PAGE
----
It has been proposed that ILC2-derived Th2 cytokines contribute to several types of Th2-related diseases, such as chronic rhinosinusitis, asthma, atopic dermatitis, and gastrointestinal allergic disease, which have all been considered as resident sites of ILC2s (Fig. 2) (64). Clinical experiments with asthmatics have shown that IL-4, IL-5, and IL-13 inhibition give beneficial effects to asthma patients, reflecting the importance of Th2 cytokines, which are partly derived from ILC2s in asthma (73). Notably, ILC2s seem to play an important role in lung inflammation in responding to protease-containing allergens. One study showed that papain, an allergen used in the experiment, promoted allergic lung inflammation even in RAG-deficient mice, suggesting a role of ILC2 in lung inflammation (74). Moreover, airway hyper-reactivity mediated by ILC2s is found not only in non-infectious inflammation but also after influenza viral infections (75).

Another role of ILC2s in the metabolic pathway has also been found, based on the knowledge that this kind of ILC can regulate beige adipose tissue development and may promote the lean phenotype (76). Moreover, ILC2s can be detected in visceral adipose tissue (VAT) where they were thought to be responsible for eosinophil accumulation (77). Another study found that ILC2-depleted Rag1−/− mice became obese and showed impaired glucose tolerance, but these problems improved when ILC2 cells were transferred into these obese mice (78). Moreover, nutritional status also likely influences ILC2 biology, as vitamins A and D are known to skew the ILC3/ILC2 balance in the intestines (79).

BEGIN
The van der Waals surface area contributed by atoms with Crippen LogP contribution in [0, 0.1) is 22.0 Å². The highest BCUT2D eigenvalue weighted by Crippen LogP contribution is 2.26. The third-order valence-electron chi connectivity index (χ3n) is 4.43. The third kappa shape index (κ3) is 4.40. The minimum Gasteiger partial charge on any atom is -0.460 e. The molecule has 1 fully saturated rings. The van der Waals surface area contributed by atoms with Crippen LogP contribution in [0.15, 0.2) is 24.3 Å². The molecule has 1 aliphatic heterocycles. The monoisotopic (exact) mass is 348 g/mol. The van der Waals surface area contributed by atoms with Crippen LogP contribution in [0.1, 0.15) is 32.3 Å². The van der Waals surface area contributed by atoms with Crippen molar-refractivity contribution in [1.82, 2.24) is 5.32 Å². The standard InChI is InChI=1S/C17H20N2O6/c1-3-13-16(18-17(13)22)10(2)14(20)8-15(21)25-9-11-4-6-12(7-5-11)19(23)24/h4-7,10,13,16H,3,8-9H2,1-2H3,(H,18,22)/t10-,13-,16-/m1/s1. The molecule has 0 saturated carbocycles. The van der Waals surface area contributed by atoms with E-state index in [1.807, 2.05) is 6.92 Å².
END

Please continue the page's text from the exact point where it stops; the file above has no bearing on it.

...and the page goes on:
Group 3 ILCs

There are currently two recognized sub-populations of ILC3s, the CCR6+ lymphoid-tissue inducer (LTi) ILC3s and the CCR6 ILC3s, of which the latter can be divided into two groups based on the expression of NKp46 in mice (80) and NKp44 in humans (81) (Fig. 2). All groups of ILC3s need the nuclear hormone retinoic acid receptor-related orphan receptor γt (RORγt) as a key regulator for their development and function. These ILCs can be activated by IL-23 or IL-1β stimulation to produce IL-17 or IL-22 mirroring Th17 and Th22 cells (82).

LTi cells appearing during embryonic development were initially regarded as strictly required for prenatal lymph node development and Peyer's patches (PPs), and also thought to be important in the development of the adaptive immune system (82,83). However, CCR6-expressing LTi-ILC3s (CCR6+ ILC3s), which share several characteristics with embryonic LTi cells, such as co-expression of CD4 and the production of IL-17 (Fig. 2) (84), can be found in mLNs and the colon lamina propria (cLPL) of healthy adult mice (85).

CCR6 ILC3s, which produce only IL-22 and account for a small proportion of ILC3s perinatally, increased significantly within 4 weeks after birth (84,86), and PLZF+ common helper-like ILC progenitor (CHILP) cells seem likely to be a specific CCR6 ILC3 progenitor, which make CCR6 ILC3s differ from other ILC3s (84). Moreover, some studies have demonstrated that CCR6 ILC3s use distinct transcriptional regulation pathways for their development (84,87), and there are some differences within CCR6 ILC3s in terms of their activation since CCR6NKp46 ILC3s do not require T-bet for cell differentiation and maintenance, but CCR6NKp46+ ILC3s do require T-bet (48).